Every arbitrator on every list is screened again for your case.

We research and/or update their backgrounds on the internet to make sure we know, for example: their political party affiliation and donations; clubs and organizations; and education and work history, to make sure that they accurately and fully disclosed all of those material facts on their arbitrator profiles and disclosure reports.

We reach out to our network of attorneys for further comment on particular arbitrators, good and bad. We not only select our best arbitrators but anticipate our opponent’s likely selections and ranking order.

Generally, we can predict which arbitrator on the lists will be ranked or struck by the other side and rank the rest in the order we believe will get us the best arbitrators remaining on the list for appointment by FINRA in your case.

Sometimes the lists of arbitrators offer a good number of arbitrators for one side or the other. Whatever the list may be, you can be assured that we will take the time to investigate and rank the best arbitrators in our order of preference on the ranking form provided.

Shortly after each party submits their lists, FINRA will contact the highest ranked arbitrators in each of the categories until the three (3) person arbitration panel is appointed.

5. THE INITIAL PRE-HEARING CONFERENCE

Approximately three to four months after your claim was filed, the arbitrators will be appointed by FINRA and the Initial Pre-hearing Conference (“IPHC”) with the arbitrators and attorneys will take place to schedule important dates in the arbitration proceeding, including the dates for the final arbitration hearing, when the testimony and evidence is presented like a trial.

The arbitrators will also set deadlines for the parties to: finish making document requests and producing documents; file motions to dismiss; file motions to compel discovery; subpoena third parties to produce documents and/or appear at the final hearing to give testimony; file pre-hearing evidentiary motions in limine; and file pre-hearing briefs summarizing the case with memorandums of law on the important issues relating to the claims and defenses.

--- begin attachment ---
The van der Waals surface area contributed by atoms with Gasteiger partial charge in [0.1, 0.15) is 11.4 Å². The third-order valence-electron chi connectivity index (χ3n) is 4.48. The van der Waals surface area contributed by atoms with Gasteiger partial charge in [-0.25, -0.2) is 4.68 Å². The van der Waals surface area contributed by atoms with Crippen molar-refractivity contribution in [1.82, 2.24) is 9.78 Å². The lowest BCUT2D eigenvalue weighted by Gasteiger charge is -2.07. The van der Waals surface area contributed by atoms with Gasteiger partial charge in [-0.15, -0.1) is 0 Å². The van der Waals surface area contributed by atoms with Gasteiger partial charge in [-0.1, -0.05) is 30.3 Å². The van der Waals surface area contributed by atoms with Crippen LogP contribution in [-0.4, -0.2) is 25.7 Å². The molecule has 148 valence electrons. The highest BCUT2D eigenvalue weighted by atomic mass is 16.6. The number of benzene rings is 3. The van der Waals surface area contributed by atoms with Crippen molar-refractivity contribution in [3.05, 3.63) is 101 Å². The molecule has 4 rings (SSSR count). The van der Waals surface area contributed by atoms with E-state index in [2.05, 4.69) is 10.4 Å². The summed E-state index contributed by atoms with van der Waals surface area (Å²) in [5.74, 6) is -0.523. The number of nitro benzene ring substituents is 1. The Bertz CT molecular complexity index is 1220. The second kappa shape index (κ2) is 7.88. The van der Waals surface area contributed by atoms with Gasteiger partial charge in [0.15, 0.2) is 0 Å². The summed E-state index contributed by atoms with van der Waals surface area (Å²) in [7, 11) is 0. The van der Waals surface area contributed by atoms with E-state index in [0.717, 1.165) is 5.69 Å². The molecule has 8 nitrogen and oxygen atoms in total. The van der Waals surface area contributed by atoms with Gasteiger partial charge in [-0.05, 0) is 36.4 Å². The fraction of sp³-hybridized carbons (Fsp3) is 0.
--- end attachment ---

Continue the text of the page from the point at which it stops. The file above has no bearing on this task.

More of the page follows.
Some law firms delegate the IPHC to junior partners or associates, but not us. Attorney Pearce is the lead attorney and handles all of the hearings in your case.

The IPHC is the first opportunity to meet and learn about the members on your arbitration panel, and the more contact we have with them before the final hearing the better to help us in your case.

6. THE DISCOVERY (DOCUMENT AND INFORMATION EXCHANGE) PROCESS

The first round of discovery is mandated by FINRA rules and includes a list of documents that investors must supply to Respondent(s) and another list of documents the Respondent(s) must supply to Claimant(s) (the “Discovery Guide”).

Those documents are “presumptively discoverable” and supposed to be exchanged by the parties forty-five (45) days after the Answer was initially due to be filed.

At The Law Offices of Robert Wayne Pearce, P.A. we request that you gather those documents when you retain us so we can review and consider the information in them before we prepare and file your Statement of Claim; it is important for us to know the good and bad information before your documents are exchanged.

In addition to requesting and/or producing the Discovery Guide documents, the parties will almost always ask each other to produce other documents they deem to be relevant to the claims and/or defenses.

These additional requests, and what can happen if there are disagreements, are governed by FINRA rules and procedures, including, motions to compel and motions for sanctions.

Oftentimes, the crafting of discovery requests and review of production is delegated to junior partners and associates at our law firm.

Once again, Attorney Pearce, together with his staff, crafts the additional discovery requests to obtain all of the relevant documents and information to prove your claims and avoid probable defenses.

He reviews all of the documents exchanged in the discovery process, knowing how important it is for a lead trial attorney to have a handle on all of the facts and evidence.

7. MEDIATION